A haunting, beautifully written novel set in early-nineteenth-century Louisiana: the tale of a slave girl’s journey—emotional and physical—from captivity to freedom. Susan Straight has been called “a writer of exceptional gifts and grace” (Joyce Carol Oates). In A Million Nightingales she brings those gifts to bear on the story of Moinette, daughter of an African mother and a white father she never knew. While her mother cares for the plantation linens, Moinette tends to the master’s daughter, which allows her to eavesdrop on lessons. She also learns that she is property, and at fourteen she is sold, separated from her mother without a chance to say goodbye. Heartbroken and terrified, and with a full understanding of what she will risk, Moinette begins almost immediately to prepare herself for the moment when she will escape.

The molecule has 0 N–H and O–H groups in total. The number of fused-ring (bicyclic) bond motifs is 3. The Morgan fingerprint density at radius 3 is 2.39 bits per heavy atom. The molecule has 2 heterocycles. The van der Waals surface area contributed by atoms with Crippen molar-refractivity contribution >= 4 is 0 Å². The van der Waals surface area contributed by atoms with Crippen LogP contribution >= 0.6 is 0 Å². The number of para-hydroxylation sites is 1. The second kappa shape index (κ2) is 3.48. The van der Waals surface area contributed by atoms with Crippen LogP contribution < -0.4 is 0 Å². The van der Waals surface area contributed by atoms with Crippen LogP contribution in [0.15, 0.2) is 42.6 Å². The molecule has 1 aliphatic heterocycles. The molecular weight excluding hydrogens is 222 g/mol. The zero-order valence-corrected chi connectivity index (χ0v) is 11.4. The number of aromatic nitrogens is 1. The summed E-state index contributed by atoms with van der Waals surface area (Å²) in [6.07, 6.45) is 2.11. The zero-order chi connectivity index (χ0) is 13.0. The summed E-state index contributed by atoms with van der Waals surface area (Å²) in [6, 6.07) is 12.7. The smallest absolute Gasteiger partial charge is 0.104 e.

It is Moinette’s own voice that we hear—bright, rhythmic, observant, and altogether captivating–as she describes her journey through a world of brutality, sexual violence, and loss. Quick to see the patterns of French, American, and African life play out around her, Moinette makes her way from sugarcane fields through mysterious bayous to the streets of Opelousas, where the true meaning of freedom emerges from the bonds of love. An uncommonly rich novel, brimming with event and character, A Million Nightingales is a powerful confirmation of the remarkable novelist we have in Susan Straight.